Scientists have sequenced the date palm genome, a development they hope will aid efforts at breeding improved versions of the trees.
Science takes first step to better palm date
Scientists have sequenced the date palm genome, a development they hope will aid efforts at breeding improved versions of the trees, which have been a valued source of food in the region for thousands of years. A team of researchers at the Weill Cornell Medical College in Qatar took just seven weeks to generate the genome sequence using the latest technology. They have published the data online and are now hoping to further refine their draft genome sequence.
"Most of the gene content pretty much has been sequenced and been made available for download, although there are still small gaps in the sequence," said Joel Malek, director of the genomics laboratory at the university. He said that compared with previous data the newly published information offers an approximately 1,000-fold improvement in the level of detail of the date palm genome. The genome data may, he said, help scientists produce a genetic test to distinguish between male and female date palm plants. Only female date palms produce dates.
Unlike most other species that have separate male and female individuals, Mr Malek said, the date palm does not have easily identifiable male and female chromosomes that help distinguish between the sexes. As a result, seeds have to be grown and the plants observed to see if they yield dates, a process that takes several years. Alternatively, female plants can be propagated from cuttings, a labour-intensive procedure.
"It would be really exciting as well if we could find out more about genes for disease resistance and for improving the quality of the fruit," Mr Malek added. Equipment described as next-generation sequencers was used to sequence the date palm genome, which is the sequence of what are called base pairs within the strands of deoxyribonucleic acid, or DNA. The strands of DNA, whose function is to code for proteins, are arranged into chromosomes.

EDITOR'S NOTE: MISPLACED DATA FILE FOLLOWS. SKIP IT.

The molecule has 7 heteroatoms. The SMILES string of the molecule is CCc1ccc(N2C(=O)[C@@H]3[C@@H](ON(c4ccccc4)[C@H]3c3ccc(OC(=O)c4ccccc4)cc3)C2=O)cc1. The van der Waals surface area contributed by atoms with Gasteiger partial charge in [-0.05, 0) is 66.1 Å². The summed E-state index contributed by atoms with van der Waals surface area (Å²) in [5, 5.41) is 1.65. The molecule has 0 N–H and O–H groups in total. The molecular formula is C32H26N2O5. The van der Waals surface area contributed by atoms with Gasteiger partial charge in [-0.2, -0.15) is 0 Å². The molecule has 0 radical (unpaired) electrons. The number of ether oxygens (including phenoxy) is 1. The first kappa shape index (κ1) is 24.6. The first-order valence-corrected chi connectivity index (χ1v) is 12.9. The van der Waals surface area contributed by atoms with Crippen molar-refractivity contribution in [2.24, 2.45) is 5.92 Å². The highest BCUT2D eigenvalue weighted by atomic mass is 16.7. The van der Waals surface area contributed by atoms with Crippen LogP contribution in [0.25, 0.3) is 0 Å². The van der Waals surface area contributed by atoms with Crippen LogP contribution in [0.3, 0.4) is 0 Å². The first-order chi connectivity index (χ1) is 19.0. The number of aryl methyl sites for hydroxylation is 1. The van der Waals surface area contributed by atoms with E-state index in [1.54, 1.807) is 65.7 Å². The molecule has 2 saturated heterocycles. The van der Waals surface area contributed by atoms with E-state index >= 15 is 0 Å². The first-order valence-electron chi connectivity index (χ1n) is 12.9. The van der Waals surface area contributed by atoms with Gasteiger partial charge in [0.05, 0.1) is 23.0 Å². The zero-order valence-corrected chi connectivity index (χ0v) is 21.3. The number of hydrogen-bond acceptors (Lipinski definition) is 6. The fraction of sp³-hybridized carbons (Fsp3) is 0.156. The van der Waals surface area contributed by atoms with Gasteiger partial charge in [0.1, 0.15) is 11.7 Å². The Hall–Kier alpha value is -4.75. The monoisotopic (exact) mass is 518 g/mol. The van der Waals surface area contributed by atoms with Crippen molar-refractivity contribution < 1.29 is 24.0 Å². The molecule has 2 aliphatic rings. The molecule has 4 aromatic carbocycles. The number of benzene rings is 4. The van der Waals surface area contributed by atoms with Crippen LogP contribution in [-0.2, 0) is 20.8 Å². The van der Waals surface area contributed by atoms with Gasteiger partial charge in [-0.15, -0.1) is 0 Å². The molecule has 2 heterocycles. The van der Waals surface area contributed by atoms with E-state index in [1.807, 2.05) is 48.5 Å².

Mr Malek said similar technology had been used by scientists to sequence the genomes of many other species, but that their group was the first to use it on the date palm. "It's been applied in the United States and Europe, but those countries are not interested in the date palm," he said. "They have focused on genomes of more interest in those parts of the world and the date palm was not on their radar."
The date palm, which has the Latin name Phoenix dactylifera, is thought to have been cultivated up to 8,000 years ago. DNA for the sequencing came from date palm leaves provided by a laboratory in Qatar's ministry of municipal affairs and agriculture. Weill Cornell Medical College in Qatar is one of six US university branch campuses in Education City, a complex funded by the government's Qatar Foundation.
The researchers are preparing their information for publication in a peer-reviewed journal. Their work follows the announcement in September that scientists in Saudi Arabia had carried out the first sequencings of the Arab human genome. firstname.lastname@example.org